Advanced Techniques in Knowledge Discovery and Data Mining

  • Nikhil R. Pal
  • Lakhmi Jain

Part of the Advanced Information and Knowledge Processing book series (AI&KP)

Table of contents

  1. Front Matter
    Pages i-xii
  2. Krzysztof J. Cios, Lukasz A. Kurgan
    Pages 1-26
  3. Joydeep Ghosh, Alexander Strehl
    Pages 75-102
  4. José Ramón Cano, Francisco Herrera, Manuel Lozano
    Pages 127-152
  5. Man Leung Wong, Shing Yan Lee, Kwong Sak Leung
    Pages 153-175
  6. Takumi Ichimura, Shinichi Oeda, Machi Suka, Akira Hara, Kenneth J. Mackin, Katsumi Yoshida
    Pages 177-210
  7. Chin-Teng Lin, Her-Chang Pu, Yin-Cheung Lee
    Pages 211-231
  8. Back Matter
    Pages 253-254

About this book

Introduction

Data mining and knowledge discovery (DMKD) is a rapidly expanding field in computer science. It has become very important because of an increased demand for methodologies and tools that can help the analysis and understanding of huge amounts of data generated on a daily basis by institutions like hospitals, research laboratories, banks, insurance companies, and retail stores and by Internet users. This explosion is a result of the growing use of electronic media. But what is data mining (DM)? A Web search using the Google search engine retrieves many (really many) definitions of data mining. We include here a few interesting ones. One of the simpler definitions is: “As the term suggests, data mining is the analysis of data to establish relationships and identify patterns” [1]. It focuses on identifying relations in data. Our next example is more elaborate: An information extraction activity whose goal is to discover hidden facts contained in databases. Using a combination of machine learning, statistical analysis, modeling techniques and database technology, data mining finds patterns and subtle relationships in data and infers rules that allow the prediction of future results. Typical applications include market segmentation, customer profiling, fraud detection, evaluation of retail promotions, and credit risk analysis [2].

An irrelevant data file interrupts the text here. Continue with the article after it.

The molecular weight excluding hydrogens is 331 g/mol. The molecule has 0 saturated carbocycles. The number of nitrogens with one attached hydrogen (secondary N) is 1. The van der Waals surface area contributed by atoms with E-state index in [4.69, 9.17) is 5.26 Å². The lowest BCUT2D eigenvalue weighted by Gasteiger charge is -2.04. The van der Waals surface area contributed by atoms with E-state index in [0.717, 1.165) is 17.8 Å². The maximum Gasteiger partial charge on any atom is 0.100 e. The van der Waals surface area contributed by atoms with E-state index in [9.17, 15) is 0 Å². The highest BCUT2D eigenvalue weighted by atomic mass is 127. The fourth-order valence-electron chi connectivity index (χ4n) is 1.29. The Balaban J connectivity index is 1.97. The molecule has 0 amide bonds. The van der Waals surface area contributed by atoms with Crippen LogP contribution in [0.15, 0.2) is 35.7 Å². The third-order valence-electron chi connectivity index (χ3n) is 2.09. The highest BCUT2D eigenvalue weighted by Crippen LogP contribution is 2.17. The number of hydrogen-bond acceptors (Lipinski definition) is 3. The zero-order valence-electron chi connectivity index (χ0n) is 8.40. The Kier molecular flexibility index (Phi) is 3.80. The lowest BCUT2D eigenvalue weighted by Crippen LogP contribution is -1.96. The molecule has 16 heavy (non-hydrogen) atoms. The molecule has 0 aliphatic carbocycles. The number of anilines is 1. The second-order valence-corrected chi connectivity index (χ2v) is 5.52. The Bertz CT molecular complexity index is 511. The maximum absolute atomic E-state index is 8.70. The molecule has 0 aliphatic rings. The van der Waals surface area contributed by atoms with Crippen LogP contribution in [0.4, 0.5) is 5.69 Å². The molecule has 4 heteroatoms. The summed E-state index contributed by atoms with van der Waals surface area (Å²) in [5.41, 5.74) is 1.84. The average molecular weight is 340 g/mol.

Keywords

Bayesian network Internet algorithms architecture calculus classification clustering data mining database databases evolution evolutionary algorithm knowledge discovery networks visualization

Editors and affiliations

  • Nikhil R. Pal
    • 1
  • Lakhmi Jain
    • 2
  1. 1.Electronics and Communication Sciences UnitIndian Statistical InstituteIndia
  2. 2.KES CenterUniversity of South AustraliaAustralia

Bibliographic information

  • DOI https://doi.org/10.1007/1-84628-183-0
  • Copyright Information Springer-Verlag London Limited 2005
  • Publisher Name Springer, London
  • eBook Packages Computer Science
  • Print ISBN 978-1-85233-867-1
  • Online ISBN 978-1-84628-183-9
  • About this book